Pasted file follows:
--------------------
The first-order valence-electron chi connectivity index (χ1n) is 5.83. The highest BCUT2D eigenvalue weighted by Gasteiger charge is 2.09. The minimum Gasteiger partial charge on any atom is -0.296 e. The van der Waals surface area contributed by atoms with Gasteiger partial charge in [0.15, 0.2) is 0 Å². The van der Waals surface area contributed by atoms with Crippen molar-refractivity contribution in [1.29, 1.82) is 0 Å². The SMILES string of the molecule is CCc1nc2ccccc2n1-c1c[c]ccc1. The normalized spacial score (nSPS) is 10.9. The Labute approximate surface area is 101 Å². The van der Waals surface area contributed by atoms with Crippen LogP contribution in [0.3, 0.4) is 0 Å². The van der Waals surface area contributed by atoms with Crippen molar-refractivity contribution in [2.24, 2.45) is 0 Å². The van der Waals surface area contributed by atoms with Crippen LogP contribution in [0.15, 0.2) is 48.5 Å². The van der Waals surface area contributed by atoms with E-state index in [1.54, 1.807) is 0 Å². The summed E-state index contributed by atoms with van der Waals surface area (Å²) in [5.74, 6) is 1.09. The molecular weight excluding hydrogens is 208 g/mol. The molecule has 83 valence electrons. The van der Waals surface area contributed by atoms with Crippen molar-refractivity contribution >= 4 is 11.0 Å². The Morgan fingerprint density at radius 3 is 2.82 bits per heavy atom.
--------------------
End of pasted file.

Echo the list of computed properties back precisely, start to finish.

The first-order valence-electron chi connectivity index (χ1n) is 5.83. The highest BCUT2D eigenvalue weighted by Gasteiger charge is 2.09. The minimum Gasteiger partial charge on any atom is -0.296 e. The van der Waals surface area contributed by atoms with Gasteiger partial charge in [0.15, 0.2) is 0 Å². The van der Waals surface area contributed by atoms with Crippen molar-refractivity contribution in [1.29, 1.82) is 0 Å². The SMILES string of the molecule is CCc1nc2ccccc2n1-c1c[c]ccc1. The normalized spacial score (nSPS) is 10.9. The Labute approximate surface area is 101 Å². The van der Waals surface area contributed by atoms with Crippen LogP contribution in [0.3, 0.4) is 0 Å². The van der Waals surface area contributed by atoms with Crippen molar-refractivity contribution in [2.24, 2.45) is 0 Å². The van der Waals surface area contributed by atoms with Crippen LogP contribution in [0.15, 0.2) is 48.5 Å². The van der Waals surface area contributed by atoms with E-state index in [1.54, 1.807) is 0 Å². The summed E-state index contributed by atoms with van der Waals surface area (Å²) in [5.74, 6) is 1.09. The molecular weight excluding hydrogens is 208 g/mol. The molecule has 83 valence electrons. The van der Waals surface area contributed by atoms with Crippen molar-refractivity contribution >= 4 is 11.0 Å². The Morgan fingerprint density at radius 3 is 2.82 bits per heavy atom.